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“Square foot gardening” refers to an organized method for planting a raised vegetable garden bed through the creation of a grid divided into one foot squares in which a set number of similar  plants can be cultivated and managed in groups. This efficient garden design simplifies planting and maximizes plant density to ensure a bountiful harvest. Since square-foot garden beds are planted so densely, weeds are kept to a minimum.

This structured garden design can work nicely for novice gardeners and those who have limited space available. However, it doesn’t lend itself well to large crops that take up a lot of space, such as squash or melons. Vegetables and fruits that grow on vines would work as long as they’re trained on trellises to grow vertically. Square foot gardeners need to choose their vegetables wisely. We have included a list of obvious candidates along with the estimated number of plants per square, based on their size and our plant spacing guidelines:

Small plants: 16 plants/square

Small plants: 16 plants/square

  • Carrots
  • Radishes
  • Sweet Onions
  • Parsnips

Medium plants: 8 plants/square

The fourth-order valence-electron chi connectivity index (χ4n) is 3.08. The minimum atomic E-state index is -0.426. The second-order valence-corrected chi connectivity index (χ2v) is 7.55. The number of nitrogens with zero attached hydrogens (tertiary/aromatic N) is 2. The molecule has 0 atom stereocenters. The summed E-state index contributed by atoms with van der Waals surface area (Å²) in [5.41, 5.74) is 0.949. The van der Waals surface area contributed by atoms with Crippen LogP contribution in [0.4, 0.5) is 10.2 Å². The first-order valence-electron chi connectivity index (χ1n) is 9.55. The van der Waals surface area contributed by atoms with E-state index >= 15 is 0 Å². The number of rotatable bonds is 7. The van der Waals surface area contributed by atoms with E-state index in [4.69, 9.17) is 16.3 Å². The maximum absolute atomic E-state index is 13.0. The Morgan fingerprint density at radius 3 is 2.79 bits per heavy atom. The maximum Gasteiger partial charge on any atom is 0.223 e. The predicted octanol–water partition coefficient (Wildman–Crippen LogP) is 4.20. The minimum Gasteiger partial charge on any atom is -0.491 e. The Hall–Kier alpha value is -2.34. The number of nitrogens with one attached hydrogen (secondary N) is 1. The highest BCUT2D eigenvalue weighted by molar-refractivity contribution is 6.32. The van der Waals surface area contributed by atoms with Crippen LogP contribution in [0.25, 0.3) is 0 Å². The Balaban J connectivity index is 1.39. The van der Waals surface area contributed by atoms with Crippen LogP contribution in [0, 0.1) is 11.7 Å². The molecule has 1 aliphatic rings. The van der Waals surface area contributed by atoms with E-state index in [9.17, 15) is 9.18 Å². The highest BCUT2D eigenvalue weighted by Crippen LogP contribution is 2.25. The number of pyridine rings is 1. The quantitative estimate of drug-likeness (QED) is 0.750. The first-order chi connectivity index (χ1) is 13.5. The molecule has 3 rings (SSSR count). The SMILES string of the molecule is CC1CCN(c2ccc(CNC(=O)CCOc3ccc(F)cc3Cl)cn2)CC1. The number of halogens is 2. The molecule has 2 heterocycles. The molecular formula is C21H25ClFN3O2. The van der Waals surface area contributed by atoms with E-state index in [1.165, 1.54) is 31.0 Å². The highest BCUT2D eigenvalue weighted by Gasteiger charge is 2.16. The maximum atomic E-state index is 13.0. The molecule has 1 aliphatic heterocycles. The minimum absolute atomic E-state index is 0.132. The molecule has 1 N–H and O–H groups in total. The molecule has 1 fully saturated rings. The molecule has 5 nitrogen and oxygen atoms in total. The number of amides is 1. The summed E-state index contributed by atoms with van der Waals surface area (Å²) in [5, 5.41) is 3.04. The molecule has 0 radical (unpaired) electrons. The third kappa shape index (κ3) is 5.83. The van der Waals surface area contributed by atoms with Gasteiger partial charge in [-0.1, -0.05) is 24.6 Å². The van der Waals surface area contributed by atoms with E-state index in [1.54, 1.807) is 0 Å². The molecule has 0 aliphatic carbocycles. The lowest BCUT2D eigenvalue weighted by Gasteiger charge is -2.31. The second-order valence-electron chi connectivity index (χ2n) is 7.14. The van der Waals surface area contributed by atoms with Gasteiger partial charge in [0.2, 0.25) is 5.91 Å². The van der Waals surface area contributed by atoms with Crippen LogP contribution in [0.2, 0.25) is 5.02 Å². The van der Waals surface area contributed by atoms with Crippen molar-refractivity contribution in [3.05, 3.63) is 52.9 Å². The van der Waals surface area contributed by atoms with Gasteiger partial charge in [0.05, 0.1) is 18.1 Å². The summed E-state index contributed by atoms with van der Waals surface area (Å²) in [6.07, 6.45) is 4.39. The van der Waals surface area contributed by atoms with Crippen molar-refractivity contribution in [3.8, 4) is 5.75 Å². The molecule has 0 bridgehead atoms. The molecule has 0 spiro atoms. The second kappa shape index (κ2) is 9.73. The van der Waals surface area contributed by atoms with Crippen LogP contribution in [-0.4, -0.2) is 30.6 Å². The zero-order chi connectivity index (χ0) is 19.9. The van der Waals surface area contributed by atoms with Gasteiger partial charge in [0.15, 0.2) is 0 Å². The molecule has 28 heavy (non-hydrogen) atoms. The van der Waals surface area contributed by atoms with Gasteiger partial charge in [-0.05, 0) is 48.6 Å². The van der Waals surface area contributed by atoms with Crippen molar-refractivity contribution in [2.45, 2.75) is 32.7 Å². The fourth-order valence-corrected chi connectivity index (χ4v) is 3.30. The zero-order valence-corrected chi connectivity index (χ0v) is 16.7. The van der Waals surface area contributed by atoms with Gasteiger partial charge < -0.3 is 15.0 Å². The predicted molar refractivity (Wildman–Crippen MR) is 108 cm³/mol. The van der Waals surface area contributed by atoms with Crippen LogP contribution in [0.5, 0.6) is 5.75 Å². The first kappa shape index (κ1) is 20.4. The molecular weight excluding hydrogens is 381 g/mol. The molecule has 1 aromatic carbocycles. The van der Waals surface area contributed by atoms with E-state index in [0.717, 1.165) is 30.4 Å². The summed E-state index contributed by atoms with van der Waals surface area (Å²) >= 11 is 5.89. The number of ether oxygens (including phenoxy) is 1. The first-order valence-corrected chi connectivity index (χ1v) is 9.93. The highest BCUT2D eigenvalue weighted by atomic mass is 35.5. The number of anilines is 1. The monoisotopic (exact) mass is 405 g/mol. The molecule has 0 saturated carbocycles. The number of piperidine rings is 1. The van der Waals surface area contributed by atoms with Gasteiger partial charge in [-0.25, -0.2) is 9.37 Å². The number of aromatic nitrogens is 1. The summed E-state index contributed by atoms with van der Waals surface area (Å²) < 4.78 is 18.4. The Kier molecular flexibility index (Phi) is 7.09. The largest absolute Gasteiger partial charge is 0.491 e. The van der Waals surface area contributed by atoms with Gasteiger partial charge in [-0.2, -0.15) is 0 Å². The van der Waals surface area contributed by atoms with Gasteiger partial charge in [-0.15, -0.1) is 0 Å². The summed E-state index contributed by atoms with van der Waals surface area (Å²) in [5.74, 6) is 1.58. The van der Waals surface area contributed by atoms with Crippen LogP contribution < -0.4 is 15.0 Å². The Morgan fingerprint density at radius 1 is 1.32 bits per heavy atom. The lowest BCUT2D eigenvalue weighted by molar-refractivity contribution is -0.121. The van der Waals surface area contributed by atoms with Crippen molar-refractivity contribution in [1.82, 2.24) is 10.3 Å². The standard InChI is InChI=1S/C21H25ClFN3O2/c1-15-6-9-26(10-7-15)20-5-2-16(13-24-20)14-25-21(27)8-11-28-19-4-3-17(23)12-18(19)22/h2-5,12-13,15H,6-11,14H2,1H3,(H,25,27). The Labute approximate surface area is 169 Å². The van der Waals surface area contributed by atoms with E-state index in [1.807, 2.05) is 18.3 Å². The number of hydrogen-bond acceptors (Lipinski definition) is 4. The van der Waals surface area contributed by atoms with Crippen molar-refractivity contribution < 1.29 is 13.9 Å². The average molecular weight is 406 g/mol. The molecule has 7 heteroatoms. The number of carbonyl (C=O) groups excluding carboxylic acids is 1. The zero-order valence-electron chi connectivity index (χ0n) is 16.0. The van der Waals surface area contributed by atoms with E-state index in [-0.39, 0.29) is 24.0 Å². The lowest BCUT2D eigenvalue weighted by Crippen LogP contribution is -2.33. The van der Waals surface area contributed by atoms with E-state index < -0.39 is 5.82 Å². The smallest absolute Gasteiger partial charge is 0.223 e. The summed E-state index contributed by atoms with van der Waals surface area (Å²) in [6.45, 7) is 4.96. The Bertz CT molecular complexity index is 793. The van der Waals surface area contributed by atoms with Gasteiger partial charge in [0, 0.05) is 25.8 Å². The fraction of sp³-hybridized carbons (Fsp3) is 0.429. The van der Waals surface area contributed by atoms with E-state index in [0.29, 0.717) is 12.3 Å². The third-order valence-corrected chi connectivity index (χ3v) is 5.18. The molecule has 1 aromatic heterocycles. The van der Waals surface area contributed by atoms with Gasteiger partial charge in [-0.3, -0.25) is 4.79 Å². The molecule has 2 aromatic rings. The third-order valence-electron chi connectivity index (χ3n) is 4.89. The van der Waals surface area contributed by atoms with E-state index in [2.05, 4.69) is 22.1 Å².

Medium plants: 8 plants/square

  • Turnips
  • Leeks
  • Collard Greens
  • Beets
  • Beans
  • Chives
  • Peas
  • Spinach

Medium-large plants: 4 plants/square

Medium-large plants: 4 plants/square

  • Basil
  • Corn
  • Leaf Lettuce
  • Swiss Chard

Large plants: 1 plant/square

Large plants: 1 plant/square

  • Broccoli
  • Peppers
  • Tomatoes
  • Kale
  • Parsley
  • Head Lettuce

It’s helpful to choose plants that provide a mutual benefit to their neighboring plants — thwarting pests, for example. For more information please refer to our post, Companion Planting. Taller plants should be planted to the north side of the garden so they don’t block the sun for shorter plants.

Raised beds can be designed and constructed in whatever size you want using a variety of materials — a quick online search will provide a number of ideas. Obviously, if you’re planning a square foot garden, it’s helpful to choose a square shape —  4’ x 4’ is a popular size. There are also different popular methods for laying out the “grid” in a square foot garden, including wooden strips or twine.

Remember, no matter what the method or how many cool tools you use for planting, your vegetables won’t thrive if they don’t get the basics: plenty of sun, nutrients and water. Most garden herbs and vegetables need at least six hours of sunlight a day, along with enriched soil, organic fertilizer and regular watering. Happy Planting!